Creating more space for the memory of Bristolians’ loved ones

South Bristol Cemetery is pictured, with a bench in the foreground and trees in the background. Credit for the phot goes to Bristol Live.
South Bristol Cemetery

Cemeteries are completely unique spaces in a city’s environment, combining architecture with landscape, wildlife with people, silence with reflection. They are memorials to the dead and the past, Bristolians of years gone by, that serve an essential and present purpose to the living.

These spaces touch everyone’s life in some way and serve as a constant reminder of those that they loved. Burials, and the lasting memories they provide, are landmark events for those who are grieving a loss. Everyone deserves to be able to give their loved ones a fitting burial and to have a space, if they want it, to come to remember them.

That’s why we have taken important steps to expand the existing South Bristol Cemetery and Crematorium, onto land that has been allocated for its expansion since the 1960s. This will include 1,500 adult and 260 baby burial plots, new memorial plots, associated roads, footpaths, and more key infrastructure to support this.

Arnos Vale Cemetery is pictured.
Arnos Vale Cemetery

Bristol City Council owns eight cemeteries across the city, from South Bristol to Greenbank, Canford, and Arnos Vale. They are beautiful spaces that offer a break from the busy city and time to reflect and remember. But their capacities are limited, part of the finite 42 square miles that make up our city, which has increased by 48,000 people since 2008.

Council cemeteries, including South Bristol Cemetery, need more room. So, we are acting now to ensure residents from across the city, of all faiths and none, have the space and opportunity for burials in the city.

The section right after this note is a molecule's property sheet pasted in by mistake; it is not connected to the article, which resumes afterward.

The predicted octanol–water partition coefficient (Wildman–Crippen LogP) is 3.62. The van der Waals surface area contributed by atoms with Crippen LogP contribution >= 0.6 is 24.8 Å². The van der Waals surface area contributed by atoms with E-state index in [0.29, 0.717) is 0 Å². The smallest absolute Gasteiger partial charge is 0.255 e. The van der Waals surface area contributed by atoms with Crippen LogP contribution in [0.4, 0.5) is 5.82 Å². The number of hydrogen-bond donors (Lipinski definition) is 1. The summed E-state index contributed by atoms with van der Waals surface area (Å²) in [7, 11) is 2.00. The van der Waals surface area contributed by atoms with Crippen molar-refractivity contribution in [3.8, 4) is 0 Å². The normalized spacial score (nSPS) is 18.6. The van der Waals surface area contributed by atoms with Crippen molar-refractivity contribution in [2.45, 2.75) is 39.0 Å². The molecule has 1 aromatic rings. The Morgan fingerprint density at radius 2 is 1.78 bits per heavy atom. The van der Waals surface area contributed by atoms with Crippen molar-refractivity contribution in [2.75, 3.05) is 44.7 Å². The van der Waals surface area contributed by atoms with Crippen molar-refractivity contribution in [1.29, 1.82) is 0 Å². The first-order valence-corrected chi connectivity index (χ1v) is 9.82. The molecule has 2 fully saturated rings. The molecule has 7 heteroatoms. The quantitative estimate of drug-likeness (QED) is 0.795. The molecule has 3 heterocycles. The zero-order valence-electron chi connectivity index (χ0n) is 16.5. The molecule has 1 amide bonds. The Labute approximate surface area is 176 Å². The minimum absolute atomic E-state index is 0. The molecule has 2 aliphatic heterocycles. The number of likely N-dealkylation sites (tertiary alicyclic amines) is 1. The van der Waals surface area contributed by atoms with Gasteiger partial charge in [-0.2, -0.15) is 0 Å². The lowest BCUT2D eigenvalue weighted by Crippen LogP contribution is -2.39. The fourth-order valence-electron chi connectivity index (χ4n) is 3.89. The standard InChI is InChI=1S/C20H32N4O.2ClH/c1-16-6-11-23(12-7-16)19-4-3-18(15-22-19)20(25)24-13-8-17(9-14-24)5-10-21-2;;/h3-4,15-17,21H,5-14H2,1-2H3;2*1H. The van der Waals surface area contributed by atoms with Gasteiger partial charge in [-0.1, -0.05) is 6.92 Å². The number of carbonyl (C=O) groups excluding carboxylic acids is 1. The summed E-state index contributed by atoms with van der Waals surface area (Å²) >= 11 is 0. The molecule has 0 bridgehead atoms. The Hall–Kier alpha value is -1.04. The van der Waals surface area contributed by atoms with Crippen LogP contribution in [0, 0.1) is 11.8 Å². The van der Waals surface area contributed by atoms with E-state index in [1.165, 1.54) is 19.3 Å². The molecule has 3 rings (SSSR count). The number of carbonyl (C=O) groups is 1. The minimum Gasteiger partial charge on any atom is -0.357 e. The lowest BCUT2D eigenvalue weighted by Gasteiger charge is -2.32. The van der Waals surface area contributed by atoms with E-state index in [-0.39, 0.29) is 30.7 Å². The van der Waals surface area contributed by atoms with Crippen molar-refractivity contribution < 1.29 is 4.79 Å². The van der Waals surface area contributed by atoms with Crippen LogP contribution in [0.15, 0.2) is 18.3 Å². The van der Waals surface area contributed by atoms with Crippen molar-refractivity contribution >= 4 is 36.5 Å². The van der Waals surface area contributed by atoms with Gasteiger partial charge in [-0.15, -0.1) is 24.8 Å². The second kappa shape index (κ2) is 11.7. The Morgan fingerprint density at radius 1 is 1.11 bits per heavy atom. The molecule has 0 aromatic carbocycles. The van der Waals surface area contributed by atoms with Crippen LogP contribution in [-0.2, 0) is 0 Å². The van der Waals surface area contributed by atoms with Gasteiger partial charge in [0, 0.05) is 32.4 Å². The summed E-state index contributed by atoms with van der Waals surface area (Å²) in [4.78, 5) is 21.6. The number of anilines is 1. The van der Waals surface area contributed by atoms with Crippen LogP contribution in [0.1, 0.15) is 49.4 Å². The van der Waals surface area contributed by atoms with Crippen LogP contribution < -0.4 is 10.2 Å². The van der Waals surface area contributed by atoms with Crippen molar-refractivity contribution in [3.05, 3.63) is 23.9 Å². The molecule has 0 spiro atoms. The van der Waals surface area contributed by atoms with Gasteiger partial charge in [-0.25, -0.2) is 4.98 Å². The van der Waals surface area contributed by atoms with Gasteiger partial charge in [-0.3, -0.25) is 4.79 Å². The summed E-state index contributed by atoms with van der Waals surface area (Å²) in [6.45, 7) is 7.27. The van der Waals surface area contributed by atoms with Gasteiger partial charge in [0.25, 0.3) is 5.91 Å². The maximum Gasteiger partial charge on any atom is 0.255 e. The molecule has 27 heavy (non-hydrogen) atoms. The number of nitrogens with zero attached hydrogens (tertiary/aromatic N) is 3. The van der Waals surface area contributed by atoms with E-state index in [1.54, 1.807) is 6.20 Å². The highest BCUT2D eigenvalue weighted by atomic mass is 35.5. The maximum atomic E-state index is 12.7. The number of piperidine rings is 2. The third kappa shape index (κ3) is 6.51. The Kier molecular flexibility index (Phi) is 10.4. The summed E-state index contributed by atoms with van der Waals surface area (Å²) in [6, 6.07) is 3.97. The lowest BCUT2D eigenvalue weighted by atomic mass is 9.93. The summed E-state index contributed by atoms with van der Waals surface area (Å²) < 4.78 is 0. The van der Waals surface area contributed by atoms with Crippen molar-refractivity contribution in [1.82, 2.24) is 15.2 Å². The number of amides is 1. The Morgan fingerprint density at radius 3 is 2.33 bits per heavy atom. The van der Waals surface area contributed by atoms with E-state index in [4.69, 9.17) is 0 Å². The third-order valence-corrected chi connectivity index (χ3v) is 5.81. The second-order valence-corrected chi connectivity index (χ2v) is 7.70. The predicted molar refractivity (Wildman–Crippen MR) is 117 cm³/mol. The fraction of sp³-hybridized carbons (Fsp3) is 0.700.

The proposed expansion entails enough land to cover 25 years of ongoing burials in Bristol, including vital space for a diverse range of faith burials to address community needs alongside an adjacent area for infant burials. This is a necessary decision to make and the correct one.

We are able to enact this expansion now, thanks to a long-sighted agreement between the Council and Yew Tree Farm. In May 2021, council officers met with the farm, providing a generous temporary grazing agreement on the land beyond the scope of the initial expansion set to take place over ten years, in the knowledge that some of that land would be claimed back for the necessary burial expansion.

The current proposals are to use less than ten percent of the land currently used (without tenancy) by Yew Tree Farm. The Council is presently in direct discussions with Yew Tree Farm on granting a long-term lease for the remaining 90% of grazing land. The council has continued to engage the small farm during the application process.

Similarly, officers have taken steps to submit a robust set of flood monitoring and ecological assessments, including a new wetland pond habitat, new hedgerows, and tree planting. These measures will ensure a rich bio-diversity is maintained across the site, supporting local ecology to continue to thrive.

This application is vital step in the city’s future. In years to come we can be proud that the council’s foresight to protect space for our cemeteries, ensured that we could continue to meet demand. Proudly maintaining them as special places, close to the hearts of residents for generations to come. It’s important that we take decisions that look to protect the long term future of Bristol, and I hope that the Planning Committee will do so today.